So here we were. We stayed there for a few days and as soon as he was strong enough, we began to travel. Often people brought food for the master and those who accompanied him and so the children were fed.

This continued for about 2 weeks. Finally one day he came to the master. The wound was beginning to heal. He could not make eye contact. Head hanging down, talking very quietly, he said, "It's time for me to go. I am a burden on you. It's time for me to go."

"Where will you go?"

"I don't know, but it's time for me to go."

It was his fear and unworthiness speaking. Because he felt so unworthy it was very hard for him to accept the gift of love.

The one who was Jesus looked at him in the eyes, actually tilted his chin up to force his eyes up, and said, "If you go, you will deprive me of your singing. Your music is so beautiful; it so deeply inspires me. Please stay."

The man agreed to stay for a few days. Each evening Jesus would ask him to sing. Sometimes as we walked he would ask him to sing. Again, 5 or 6 days later he said, "Now it's time for me to go." And again Jesus looked at him and said, "But you would deprive us of your singing. You would deprive us of your beautiful music. .Please stay"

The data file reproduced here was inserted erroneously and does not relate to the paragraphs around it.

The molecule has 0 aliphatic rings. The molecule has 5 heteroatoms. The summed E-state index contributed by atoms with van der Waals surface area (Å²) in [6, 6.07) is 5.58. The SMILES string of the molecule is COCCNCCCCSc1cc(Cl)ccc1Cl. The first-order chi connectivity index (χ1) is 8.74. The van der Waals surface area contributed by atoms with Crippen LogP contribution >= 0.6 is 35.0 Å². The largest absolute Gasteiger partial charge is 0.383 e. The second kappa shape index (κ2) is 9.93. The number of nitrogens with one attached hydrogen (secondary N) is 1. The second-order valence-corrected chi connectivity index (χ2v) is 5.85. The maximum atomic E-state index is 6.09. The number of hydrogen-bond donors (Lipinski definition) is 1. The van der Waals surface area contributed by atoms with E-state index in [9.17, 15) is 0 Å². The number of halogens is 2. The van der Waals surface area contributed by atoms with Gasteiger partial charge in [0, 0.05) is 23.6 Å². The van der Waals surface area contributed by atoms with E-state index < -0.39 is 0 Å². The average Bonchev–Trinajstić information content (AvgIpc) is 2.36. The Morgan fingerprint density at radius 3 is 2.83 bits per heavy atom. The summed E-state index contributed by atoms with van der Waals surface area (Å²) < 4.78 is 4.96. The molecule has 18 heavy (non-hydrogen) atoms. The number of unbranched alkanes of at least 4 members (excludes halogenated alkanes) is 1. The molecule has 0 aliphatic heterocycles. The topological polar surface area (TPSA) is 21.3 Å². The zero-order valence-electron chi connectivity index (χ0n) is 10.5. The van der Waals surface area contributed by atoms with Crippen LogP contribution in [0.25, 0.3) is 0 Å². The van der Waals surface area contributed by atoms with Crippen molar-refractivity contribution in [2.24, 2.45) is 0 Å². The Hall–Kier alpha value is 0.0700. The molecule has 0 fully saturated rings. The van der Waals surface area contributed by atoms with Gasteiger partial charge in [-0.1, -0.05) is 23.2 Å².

It was time for me to leave and I did not come back for about 4 months. I could barely recognize this man when I returned, perhaps only by the stubs of arms. First, with those stubs of arms he had learned how to carry things, to do certain kinds of chores, found out that he was not helpless. There was a light shining from him that had been completely missing. It was the light that glowed because somebody had had faith in him, had seen his divinity and been able to mirror it back to him, and help him believe in that divinity and discover it for himself.

His amputations became gifts, teachers, to him. He would look at the stubs of his arms and call them, "my stubs, my teachers." All it took was one person to look deeply inside of him, see his truth, not need to get rid of the rest of his truth, not to take a partial truth of his divinity and leave out his anger, but to take the whole man. To see his anger, to see his fear, to see his faith, and not get caught in any of it but just go through it and find his truth.